I had long been aware that I was in a high risk group because my father, his brother and one of my cousins had all developed prostate cancer and from the age of 40 I always had an annual PSA test with my GP.
Fortunately, a mixture of operations and treatment meant my family members were all still with us when I went for my blood test in late September 2014 and, as I had no sign of any symptoms, I was expecting the usual swift confirmation of an all clear.
This time, however, I got a very different reaction and was asked to go in to see my doctor, as my levels were very high. He immediately referred me to a consultant and the path of my life was altered forever.
That is until April 2014 when I was persuaded to finally attend a regional meeting of the National Association of Retired Police Officers with one of my friends and former colleagues.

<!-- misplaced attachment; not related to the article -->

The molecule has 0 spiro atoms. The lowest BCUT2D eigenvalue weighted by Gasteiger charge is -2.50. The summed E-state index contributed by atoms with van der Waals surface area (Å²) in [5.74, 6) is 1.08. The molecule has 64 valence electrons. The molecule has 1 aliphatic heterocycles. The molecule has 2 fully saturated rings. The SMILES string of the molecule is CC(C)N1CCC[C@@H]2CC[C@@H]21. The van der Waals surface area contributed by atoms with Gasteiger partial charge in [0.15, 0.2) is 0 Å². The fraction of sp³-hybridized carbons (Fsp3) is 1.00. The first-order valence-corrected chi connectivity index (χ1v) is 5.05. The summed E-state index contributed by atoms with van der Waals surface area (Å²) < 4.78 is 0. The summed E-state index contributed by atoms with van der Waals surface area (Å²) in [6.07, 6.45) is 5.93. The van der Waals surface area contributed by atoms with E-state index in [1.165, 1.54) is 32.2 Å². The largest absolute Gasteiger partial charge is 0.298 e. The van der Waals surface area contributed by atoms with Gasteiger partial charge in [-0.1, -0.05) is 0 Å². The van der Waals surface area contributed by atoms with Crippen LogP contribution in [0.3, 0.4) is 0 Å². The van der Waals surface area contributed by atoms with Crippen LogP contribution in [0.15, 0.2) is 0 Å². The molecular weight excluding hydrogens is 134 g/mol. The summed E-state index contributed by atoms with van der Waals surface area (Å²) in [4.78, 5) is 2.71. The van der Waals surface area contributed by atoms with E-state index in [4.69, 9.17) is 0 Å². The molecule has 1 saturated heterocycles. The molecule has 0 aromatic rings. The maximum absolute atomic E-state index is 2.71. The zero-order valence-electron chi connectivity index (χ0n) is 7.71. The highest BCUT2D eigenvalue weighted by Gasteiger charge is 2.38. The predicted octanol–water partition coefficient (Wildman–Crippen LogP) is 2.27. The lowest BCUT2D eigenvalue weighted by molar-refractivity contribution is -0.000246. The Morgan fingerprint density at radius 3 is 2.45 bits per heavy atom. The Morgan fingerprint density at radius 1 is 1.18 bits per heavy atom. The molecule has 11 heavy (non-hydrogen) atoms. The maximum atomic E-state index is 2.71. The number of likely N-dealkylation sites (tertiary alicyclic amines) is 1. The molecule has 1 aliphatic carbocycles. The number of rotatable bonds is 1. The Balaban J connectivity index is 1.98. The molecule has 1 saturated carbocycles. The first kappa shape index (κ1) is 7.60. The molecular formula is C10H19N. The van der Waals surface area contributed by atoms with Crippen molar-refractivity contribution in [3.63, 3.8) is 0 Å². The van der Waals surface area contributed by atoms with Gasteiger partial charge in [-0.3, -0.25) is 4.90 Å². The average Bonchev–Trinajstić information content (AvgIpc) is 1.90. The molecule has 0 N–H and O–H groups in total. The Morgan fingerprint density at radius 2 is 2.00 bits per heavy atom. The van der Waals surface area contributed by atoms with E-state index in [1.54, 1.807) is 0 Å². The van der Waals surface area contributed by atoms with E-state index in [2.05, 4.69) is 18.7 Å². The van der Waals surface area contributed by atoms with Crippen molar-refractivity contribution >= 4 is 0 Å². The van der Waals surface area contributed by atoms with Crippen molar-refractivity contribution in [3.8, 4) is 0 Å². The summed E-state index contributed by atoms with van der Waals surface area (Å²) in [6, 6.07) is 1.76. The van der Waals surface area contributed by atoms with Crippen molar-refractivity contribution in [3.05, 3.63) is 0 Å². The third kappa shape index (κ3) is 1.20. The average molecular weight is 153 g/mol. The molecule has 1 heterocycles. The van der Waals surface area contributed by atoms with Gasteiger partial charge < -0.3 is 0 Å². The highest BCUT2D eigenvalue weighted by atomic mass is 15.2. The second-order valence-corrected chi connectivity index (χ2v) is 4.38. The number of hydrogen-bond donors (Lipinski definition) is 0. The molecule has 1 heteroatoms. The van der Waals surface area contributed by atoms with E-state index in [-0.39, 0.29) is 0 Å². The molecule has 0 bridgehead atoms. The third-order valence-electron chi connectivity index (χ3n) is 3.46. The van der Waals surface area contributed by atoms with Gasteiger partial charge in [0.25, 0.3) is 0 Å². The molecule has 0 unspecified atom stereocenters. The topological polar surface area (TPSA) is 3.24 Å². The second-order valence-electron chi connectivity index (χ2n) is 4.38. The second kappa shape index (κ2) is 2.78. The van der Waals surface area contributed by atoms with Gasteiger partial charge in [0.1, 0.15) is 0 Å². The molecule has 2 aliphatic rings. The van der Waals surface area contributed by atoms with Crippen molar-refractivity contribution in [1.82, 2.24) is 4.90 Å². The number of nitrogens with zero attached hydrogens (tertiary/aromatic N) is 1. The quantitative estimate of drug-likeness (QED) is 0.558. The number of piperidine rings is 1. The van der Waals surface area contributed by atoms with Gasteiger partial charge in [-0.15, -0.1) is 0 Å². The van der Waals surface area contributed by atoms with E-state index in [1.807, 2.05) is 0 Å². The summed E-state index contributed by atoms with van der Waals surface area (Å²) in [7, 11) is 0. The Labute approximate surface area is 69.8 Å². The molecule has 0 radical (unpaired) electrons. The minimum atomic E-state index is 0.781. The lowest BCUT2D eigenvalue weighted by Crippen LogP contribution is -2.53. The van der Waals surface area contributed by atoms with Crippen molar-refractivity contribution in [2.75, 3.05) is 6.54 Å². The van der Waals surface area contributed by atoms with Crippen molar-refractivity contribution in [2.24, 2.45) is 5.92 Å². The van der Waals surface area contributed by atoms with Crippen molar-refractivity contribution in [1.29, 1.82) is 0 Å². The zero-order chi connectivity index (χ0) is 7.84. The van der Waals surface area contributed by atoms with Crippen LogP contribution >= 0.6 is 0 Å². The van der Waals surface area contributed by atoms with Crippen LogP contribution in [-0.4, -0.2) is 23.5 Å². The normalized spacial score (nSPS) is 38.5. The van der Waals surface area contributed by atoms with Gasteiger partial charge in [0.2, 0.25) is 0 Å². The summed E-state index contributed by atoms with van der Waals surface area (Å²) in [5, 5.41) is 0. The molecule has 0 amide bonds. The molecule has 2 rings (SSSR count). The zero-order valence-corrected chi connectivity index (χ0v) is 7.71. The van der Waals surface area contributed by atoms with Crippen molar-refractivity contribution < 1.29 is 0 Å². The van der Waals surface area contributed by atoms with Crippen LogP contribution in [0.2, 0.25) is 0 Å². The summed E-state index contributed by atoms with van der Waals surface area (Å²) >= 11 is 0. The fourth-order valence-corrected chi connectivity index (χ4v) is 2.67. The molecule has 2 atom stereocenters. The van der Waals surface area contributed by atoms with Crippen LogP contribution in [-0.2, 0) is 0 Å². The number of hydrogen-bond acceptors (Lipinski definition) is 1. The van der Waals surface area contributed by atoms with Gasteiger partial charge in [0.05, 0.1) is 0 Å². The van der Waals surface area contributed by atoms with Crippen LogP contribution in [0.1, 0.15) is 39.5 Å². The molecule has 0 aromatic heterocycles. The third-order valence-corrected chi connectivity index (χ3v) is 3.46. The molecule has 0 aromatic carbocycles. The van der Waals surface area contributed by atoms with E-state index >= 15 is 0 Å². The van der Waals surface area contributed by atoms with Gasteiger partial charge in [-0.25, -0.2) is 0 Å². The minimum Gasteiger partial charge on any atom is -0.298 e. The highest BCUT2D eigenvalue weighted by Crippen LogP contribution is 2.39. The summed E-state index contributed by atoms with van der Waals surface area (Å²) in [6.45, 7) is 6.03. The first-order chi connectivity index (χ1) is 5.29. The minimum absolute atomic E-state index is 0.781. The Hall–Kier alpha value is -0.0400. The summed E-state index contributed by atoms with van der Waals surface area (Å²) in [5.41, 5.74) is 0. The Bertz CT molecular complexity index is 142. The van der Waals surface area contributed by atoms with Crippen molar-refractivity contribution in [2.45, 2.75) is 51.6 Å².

As we set off for the venue in Oxford and I prepared myself for a few hours of pleasantly nostalgic small talk, I could not possibly have envisaged that it would turn out to be a day that would change my whole life and my approach to living.
Someone on the platform read a letter to the gathering that had been sent from a former officer. It explained that he was unable to attend because he had recently been diagnosed with prostate cancer and urged that the other men in the room should get themselves checked out as it is especially prevalent in men who are aged 50 and over.